Chris Taylor Net Worth 2022, Age, Wife, Children, Height, Family, Parents, Salary, Contract

Chris Taylor

Read the complete write-up of Chris Taylor net worth, salary, age, wife, children, height, family, parents, contract, trade as well as other information you need to know.


Chris Taylor is an American professional baseball utility player for the Los Angeles Dodgers of Major League Baseball (MLB). He previously played in MLB for the Seattle Mariners. He played college baseball for the Virginia Cavaliers.

Taylor was selected in the fifth round of the 2012 MLB draft and made his MLB debut with the Mariners in 2014. Traded to the Dodgers, Taylor won the National League Championship Series Most Valuable Player Award in 2017, was a member of the World Series champions in 2020, and was an All-Star in 2021.

Early life

NameChris Taylor
Net Worth$15 million
OccupationBaseball player
Age31 years
Chris Taylor net worth 2022

Christopher Armand Taylor Jr. was born on August 29, 1990 (age 31 years) in Virginia Beach, Virginia, United States. His father, Chris Taylor Sr., and grandfather, Armand, attended Virginia Tech, where they competed on the wrestling team. Taylor attended Great Neck Middle School in Virginia Beach, Virginia, where he was on the wrestling team, and won a city wrestling championship. When he attended Frank W. Cox High School, also in Virginia Beach, he stopped wrestling to focus on baseball.

Taylor was named the All-Tidewater region player of the year in 2009. His nickname is “CT3”. Taylor was recruited to play college baseball by the University of Virginia and the College of William & Mary. He chose to attend Virginia, and played college baseball for the Virginia Cavaliers baseball team, competing in the Atlantic Coast Conference (ACC). In his freshman year, Taylor played sparingly as Tyler Cannon, an All-ACC shortstop, received most of the playing time. In the summer of 2010, he played for the Newport Gulls of the NECBL.

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In Chris Taylor’s sophomore year, Stephen Bruno was named the Cavaliers’ starting shortstop at the beginning of the season, and Taylor began the year as the team’s right fielder. Taylor became the starting shortstop when Bruno suffered a hamstring injury, and retained the job after Bruno recovered. In 2011, he hit a two-out, men on second and third single to score the tying and winning runs in the decisive game of the Charlottesville Super Regional against UC Irvine and send the Cavaliers to the College World Series. In 2011, he played collegiate summer baseball in the Cape Cod Baseball League for the Yarmouth-Dennis Red Sox.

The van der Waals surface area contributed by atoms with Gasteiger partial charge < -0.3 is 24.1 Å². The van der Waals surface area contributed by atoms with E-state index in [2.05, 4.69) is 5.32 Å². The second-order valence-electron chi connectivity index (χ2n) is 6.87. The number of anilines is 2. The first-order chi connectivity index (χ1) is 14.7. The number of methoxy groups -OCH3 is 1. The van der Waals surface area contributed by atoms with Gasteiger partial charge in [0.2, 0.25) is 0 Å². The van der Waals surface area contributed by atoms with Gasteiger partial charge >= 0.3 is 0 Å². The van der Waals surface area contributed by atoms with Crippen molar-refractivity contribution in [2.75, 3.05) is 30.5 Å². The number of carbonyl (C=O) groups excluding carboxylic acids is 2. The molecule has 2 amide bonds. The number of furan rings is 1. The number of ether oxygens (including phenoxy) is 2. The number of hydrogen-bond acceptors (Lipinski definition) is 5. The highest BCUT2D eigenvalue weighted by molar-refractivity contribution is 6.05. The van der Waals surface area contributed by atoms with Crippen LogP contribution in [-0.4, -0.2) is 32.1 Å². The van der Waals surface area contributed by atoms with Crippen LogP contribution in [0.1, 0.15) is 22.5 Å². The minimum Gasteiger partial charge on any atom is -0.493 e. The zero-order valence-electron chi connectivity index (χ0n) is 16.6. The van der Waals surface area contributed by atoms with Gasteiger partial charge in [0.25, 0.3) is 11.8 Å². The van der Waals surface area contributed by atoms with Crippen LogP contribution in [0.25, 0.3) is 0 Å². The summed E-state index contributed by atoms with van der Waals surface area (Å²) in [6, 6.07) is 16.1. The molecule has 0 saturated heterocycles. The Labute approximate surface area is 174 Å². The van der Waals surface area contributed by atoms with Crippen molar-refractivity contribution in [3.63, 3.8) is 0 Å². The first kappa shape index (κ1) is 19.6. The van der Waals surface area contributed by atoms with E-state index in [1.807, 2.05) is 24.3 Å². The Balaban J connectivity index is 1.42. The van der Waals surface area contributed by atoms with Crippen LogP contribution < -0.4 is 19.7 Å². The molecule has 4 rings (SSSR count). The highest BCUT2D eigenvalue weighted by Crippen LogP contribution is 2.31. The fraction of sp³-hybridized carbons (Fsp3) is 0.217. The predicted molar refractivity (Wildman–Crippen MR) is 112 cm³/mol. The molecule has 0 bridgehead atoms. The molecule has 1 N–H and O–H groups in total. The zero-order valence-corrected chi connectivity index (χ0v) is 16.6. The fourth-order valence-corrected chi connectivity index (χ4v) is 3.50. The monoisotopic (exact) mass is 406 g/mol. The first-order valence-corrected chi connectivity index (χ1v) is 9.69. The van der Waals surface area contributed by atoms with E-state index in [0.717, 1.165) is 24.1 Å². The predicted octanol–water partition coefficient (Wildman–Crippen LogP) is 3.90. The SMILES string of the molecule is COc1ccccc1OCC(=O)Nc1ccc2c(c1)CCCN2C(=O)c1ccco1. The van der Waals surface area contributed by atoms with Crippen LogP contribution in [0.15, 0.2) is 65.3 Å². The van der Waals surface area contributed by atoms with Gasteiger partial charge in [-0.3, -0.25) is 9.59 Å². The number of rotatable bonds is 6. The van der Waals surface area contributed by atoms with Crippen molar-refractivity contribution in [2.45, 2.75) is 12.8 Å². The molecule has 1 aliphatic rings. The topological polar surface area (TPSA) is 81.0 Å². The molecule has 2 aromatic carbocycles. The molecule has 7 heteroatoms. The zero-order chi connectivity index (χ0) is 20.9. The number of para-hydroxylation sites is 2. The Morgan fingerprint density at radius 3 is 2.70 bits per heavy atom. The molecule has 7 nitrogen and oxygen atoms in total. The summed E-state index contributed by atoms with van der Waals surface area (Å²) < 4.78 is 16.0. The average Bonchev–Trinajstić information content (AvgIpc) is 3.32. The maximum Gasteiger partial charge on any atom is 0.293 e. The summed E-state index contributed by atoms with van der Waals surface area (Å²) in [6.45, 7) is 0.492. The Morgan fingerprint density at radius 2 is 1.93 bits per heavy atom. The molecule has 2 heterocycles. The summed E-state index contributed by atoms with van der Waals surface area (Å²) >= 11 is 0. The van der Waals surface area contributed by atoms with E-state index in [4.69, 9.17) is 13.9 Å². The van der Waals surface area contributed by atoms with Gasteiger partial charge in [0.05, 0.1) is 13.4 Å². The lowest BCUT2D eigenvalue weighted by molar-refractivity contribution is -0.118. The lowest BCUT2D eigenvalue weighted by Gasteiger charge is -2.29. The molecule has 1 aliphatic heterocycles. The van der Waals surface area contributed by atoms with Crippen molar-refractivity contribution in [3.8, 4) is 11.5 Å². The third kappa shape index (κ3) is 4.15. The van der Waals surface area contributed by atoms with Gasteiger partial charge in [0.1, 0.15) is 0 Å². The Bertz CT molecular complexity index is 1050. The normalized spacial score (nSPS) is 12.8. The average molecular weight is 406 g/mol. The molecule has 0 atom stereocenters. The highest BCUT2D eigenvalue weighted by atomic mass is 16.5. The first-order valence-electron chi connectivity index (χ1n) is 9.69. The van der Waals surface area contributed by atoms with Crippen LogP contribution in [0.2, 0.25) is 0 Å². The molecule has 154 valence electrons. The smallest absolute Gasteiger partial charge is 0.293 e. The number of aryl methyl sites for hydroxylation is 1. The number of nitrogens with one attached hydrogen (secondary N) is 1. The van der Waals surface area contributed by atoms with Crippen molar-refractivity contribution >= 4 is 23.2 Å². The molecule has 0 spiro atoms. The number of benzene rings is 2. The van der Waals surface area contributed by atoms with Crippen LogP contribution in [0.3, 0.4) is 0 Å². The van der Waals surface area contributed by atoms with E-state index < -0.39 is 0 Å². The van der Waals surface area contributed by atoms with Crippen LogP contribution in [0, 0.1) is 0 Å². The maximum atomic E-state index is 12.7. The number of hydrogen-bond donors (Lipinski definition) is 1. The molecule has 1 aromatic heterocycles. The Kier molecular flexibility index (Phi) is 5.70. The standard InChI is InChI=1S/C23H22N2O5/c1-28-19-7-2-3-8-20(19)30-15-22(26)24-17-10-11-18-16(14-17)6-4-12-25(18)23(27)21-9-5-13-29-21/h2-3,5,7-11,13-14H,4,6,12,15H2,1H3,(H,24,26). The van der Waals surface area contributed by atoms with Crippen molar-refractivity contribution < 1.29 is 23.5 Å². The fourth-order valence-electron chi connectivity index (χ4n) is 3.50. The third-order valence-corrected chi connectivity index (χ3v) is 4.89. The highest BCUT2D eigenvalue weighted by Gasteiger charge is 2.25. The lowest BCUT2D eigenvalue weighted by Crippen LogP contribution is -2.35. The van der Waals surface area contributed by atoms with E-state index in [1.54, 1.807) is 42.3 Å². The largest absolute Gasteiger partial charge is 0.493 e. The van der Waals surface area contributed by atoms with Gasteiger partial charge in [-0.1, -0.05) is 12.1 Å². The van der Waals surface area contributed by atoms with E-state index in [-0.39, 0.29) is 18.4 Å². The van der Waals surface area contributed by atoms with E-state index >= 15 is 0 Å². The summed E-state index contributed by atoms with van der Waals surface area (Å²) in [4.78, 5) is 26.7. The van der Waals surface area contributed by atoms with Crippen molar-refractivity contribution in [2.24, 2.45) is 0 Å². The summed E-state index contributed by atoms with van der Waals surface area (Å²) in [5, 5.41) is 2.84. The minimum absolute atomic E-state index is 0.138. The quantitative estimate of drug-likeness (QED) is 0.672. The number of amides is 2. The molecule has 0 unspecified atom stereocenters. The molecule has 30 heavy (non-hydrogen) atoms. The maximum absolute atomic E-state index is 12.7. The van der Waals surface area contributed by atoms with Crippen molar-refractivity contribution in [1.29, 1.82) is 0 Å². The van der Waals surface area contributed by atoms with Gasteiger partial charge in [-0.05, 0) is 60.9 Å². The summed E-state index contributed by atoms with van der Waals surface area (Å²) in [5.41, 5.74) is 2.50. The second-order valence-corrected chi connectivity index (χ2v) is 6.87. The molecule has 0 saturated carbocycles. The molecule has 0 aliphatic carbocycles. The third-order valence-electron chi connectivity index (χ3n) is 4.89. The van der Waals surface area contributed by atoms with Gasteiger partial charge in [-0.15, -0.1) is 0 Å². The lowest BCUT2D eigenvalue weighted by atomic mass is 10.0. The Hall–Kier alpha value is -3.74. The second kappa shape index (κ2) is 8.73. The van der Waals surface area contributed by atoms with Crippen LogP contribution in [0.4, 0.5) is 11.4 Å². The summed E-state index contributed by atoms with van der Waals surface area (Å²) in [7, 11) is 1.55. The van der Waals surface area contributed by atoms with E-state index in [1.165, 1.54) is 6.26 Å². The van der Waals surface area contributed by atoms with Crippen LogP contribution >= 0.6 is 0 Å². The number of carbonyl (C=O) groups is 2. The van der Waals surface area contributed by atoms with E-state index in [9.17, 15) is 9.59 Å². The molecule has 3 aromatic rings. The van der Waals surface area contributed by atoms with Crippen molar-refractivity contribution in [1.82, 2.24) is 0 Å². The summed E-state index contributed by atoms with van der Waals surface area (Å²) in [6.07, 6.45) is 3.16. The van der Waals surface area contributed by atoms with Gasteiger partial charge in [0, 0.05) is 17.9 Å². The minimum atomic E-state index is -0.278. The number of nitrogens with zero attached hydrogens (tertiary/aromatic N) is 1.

Professional career

Chris Taylor was selected by the Seattle Mariners in the fifth round of the 2012 Major League Baseball draft. He began his professional career in Minor League Baseball at the Rookie-level, but was soon promoted to Class A, primarily playing shortstop. In 2013, Taylor played for the High Desert Mavericks of the Class A-Advanced California League and Jackson Generals of the Class AA Southern League.

Taylor finished the 2013 season with a combined .314 batting average, 165 hits (eighth-best in Minor League Baseball), eight home runs, 60 runs batted in (RBIs), 108 runs scored, and 38 stolen bases while playing shortstop and second base. After the season, the Mariners assigned Taylor to the Peoria Javelinas of the Arizona Fall League and named him their minor league player of the year. He hit .294 with Peoria and had a .351 on-base percentage while playing second base and shortstop.

Seattle Mariners

The Mariners invited Chris Taylor to spring training in 2014. Following spring training, he was assigned to the Tacoma Rainers of the Class AAA Pacific Coast League (PCL). He appeared in the Triple-A All-Star Game and was named the PCL’s Top Star. After batting .328 with five home runs, 37 RBIs, and 63 runs scored in 75 games while playing shortstop and second base, the Mariners promoted Taylor to the major leagues on July 24 to replace the injured Willie Bloomquist who was placed on the 15-day disabled list, where he played shortstop, second base, and third base. He collected his first major-league hit, a single, on the same day against the Baltimore Orioles.

Chris Taylor fractured his wrist when he was hit by a pitch during spring training in 2015. After he recovered from his injury, he began the 2015 season with AAA Tacoma, playing shortstop and second base. He would have a stint with the Mariners later in the year but was sent back to Tacoma after RHP Mayckol Guaipe was called up. For the 2015 major league season, he batted .170/.220/.223 with no home runs and one RBI in 94 at-bats, while playing shortstop, second base, and third base. On May 21, 2016, Chris was recalled from AAA Tacoma to replace the injured Ketel Marte.

Los Angeles Dodgers

Chris Taylor was traded by the Mariners on June 19, 2016, to the Los Angeles Dodgers in exchange for Zach Lee. Seattle Mariners General Manager Jerry Dipoto would later regret making this trade by calling it “clearly the worst deal I’ve ever made.” On July 15, 2016, Taylor hit his first major league career home run, a grand slam, off Silvino Bracho of the Arizona Diamondbacks. He also had a double, and a triple, drove in six runs, and fell just short of hitting for the cycle.